3 Month Follow-Up / Pleural Effusion

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libra rising

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Joined
Mar 8, 2018
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45
Location
England
Surgery date : May 26th 2018 (AVR)
Discharge : June 18th 2018
Follow-up appointment : August 20th 2018

Arrived at 10.30 (just before) for 11 am consultation , as asked for pre-consultation tests. Had x-ray, ECG, and Echo, which took me to 11.56. Then I was sat waiting in Outpatients. I saw my consultant was running 30 minutes late, then noticed it change to 120 minutes ! I checked with Reception - was it okay to pop off and pay my post-op ward a visit ? Yes it was. She could text me if I was needed.

After ward visit sat again in Reception, expecting roughly a 1 pm consultation. 1 pm became 1.15 then 1.30 1.40 1.50. Finally at 1.55 I saw the consultant (sadly not my surgeon) who was delighted with everything, and said I was being discharged without the need for any further follow-up from Harefield Hospital.

What surprised me about the day is that my x-ray showed the presence still of some pleural effusion. Compared with the June x-ray, probably about a third of the pleural effusion remained. This was of no concern to my consultant, and probably shouldn't be to me, either.
I simply wondered if anyone here had experience of slow-shifting pleural effusion ?
Geoff
 

Rob88

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Aug 4, 2017
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Location
Canada
It can take time to clear up. At around 2.5 months I wasn't feeling great so I went to ER to be safe. I had a pleural and pericardial effusion which was there from before. Nobody mentioned the pleural effusion and I wouldn't have known if I didn't look at my own images and read the report. Pericardial was more of a concern to them, as it was something that had previously been drained. Anyway i had a follow up ultrasound a month later and both weren't there enough to mention by then.
 

ejc61

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Jun 24, 2010
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Location
Kennesaw, GA
My pleural effusion came about around 8 weeks after surgery. I was told during the pre surgery period that pleural effusion occurs in approximately 20% of all heart surgeries. Yes it can start months later. Mine was minimal and I was given a steriod pack. It did go away.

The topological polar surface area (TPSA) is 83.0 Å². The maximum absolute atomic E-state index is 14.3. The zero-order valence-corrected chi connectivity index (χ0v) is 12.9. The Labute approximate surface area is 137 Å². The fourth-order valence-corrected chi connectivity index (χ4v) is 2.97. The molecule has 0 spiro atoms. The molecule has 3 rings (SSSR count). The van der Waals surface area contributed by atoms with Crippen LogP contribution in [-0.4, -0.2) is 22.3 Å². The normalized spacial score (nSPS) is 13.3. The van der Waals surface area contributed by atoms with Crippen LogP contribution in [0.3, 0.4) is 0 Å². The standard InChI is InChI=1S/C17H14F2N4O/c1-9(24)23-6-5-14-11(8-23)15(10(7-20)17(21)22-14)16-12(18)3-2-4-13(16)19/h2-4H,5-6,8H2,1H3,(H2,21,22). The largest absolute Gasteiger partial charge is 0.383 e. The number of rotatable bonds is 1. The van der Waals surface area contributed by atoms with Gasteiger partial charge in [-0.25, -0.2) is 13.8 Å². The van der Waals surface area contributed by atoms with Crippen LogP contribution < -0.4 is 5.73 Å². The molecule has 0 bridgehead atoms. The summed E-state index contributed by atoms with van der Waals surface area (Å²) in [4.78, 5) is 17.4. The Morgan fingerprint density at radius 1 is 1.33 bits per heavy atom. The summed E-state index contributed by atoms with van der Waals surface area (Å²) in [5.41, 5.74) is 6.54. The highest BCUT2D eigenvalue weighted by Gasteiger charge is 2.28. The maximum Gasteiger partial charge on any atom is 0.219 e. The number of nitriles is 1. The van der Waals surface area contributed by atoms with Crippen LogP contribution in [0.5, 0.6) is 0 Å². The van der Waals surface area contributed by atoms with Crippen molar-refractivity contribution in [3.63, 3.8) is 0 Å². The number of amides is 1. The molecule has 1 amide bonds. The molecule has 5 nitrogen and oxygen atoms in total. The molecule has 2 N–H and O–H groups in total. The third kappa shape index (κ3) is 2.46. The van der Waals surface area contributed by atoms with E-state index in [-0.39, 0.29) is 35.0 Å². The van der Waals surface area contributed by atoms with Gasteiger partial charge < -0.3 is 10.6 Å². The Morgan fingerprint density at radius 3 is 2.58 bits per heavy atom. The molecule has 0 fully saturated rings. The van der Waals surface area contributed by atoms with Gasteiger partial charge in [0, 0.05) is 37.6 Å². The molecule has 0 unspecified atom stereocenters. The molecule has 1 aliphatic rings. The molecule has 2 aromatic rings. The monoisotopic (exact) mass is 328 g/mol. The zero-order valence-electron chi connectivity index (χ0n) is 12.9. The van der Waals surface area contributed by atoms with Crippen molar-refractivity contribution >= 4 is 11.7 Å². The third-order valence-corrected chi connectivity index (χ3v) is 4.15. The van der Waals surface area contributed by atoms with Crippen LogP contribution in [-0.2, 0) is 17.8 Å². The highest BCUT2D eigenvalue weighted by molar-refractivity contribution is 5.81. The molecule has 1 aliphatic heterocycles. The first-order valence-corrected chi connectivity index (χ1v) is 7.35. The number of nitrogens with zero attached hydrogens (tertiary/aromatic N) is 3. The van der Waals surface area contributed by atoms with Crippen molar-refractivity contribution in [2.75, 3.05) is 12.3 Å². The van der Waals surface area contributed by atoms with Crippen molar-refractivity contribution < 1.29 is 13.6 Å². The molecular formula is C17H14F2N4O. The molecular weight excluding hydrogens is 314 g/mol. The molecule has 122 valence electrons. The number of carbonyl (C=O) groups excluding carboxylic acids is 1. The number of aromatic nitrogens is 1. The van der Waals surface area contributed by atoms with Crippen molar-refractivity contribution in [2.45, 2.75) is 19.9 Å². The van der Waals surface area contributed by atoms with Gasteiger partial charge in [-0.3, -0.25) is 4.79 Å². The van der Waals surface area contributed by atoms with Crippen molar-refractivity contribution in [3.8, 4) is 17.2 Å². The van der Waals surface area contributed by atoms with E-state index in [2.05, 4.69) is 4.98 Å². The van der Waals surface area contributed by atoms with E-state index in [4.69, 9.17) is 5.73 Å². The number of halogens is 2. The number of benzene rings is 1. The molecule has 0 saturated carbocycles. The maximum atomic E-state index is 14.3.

epstns

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Chicago area
I also had pleural effusion after surgery. Mine started a couple of weeks after surgery, and it took a couple of months to fully resolve. I was not given steroids, but was told to take ibuprofen for a couple of weeks. That was enough of an anti-inflammatory to get things to resolve. Also, I found that the more active I became, the better the effusion got. How active are you at this point? I started cardio rehab at 12 weeks, and by the second or third week of rehab, I was in the gym or rehab center 5 days a week. That probably helped.
 

libra rising

Well-known member
Joined
Mar 8, 2018
Messages
45
Location
England
epstns;n885003 said:
I also had pleural effusion after surgery. Mine started a couple of weeks after surgery, and it took a couple of months to fully resolve. I was not given steroids, but was told to take ibuprofen for a couple of weeks. That was enough of an anti-inflammatory to get things to resolve. Also, I found that the more active I became, the better the effusion got. How active are you at this point? I started cardio rehab at 12 weeks, and by the second or third week of rehab, I was in the gym or rehab center 5 days a week. That probably helped.
I was fairly fit before surgery (mini-thoracotomy), and still worked as a window cleaner. All i had to do was 'pace' myself, to avoid breathlessness, but tiredness became more of an issue, the closer the surgery got.

On the 9th of July (once I was okay to drive again) I informed my customers that I hoped to return to ladder work in August, and in the meantime would do bungalows and downstairs windows. This has all come to pass, without any problems.

I've started Rehab (one weekly session - two so far), and my main discovery from a pre-assessment was that I seemed to have only two heart rates - low and high, but not intermediate. The suggested exercises were intended to establish this intermediate heart rate. I don't know if this is being achieved, and await feedback on that.

Re-reading my discharge letter from Harefield Hospital (August 20th) I note he says
"his right pleural effusion has decreased considerably since June".

Given that a chest drain was considered unnecessary in June, because I would walk off the pleural effusion, I was simply surprised that after some weeks of being active, some still remains.

No worries
Geoff
 

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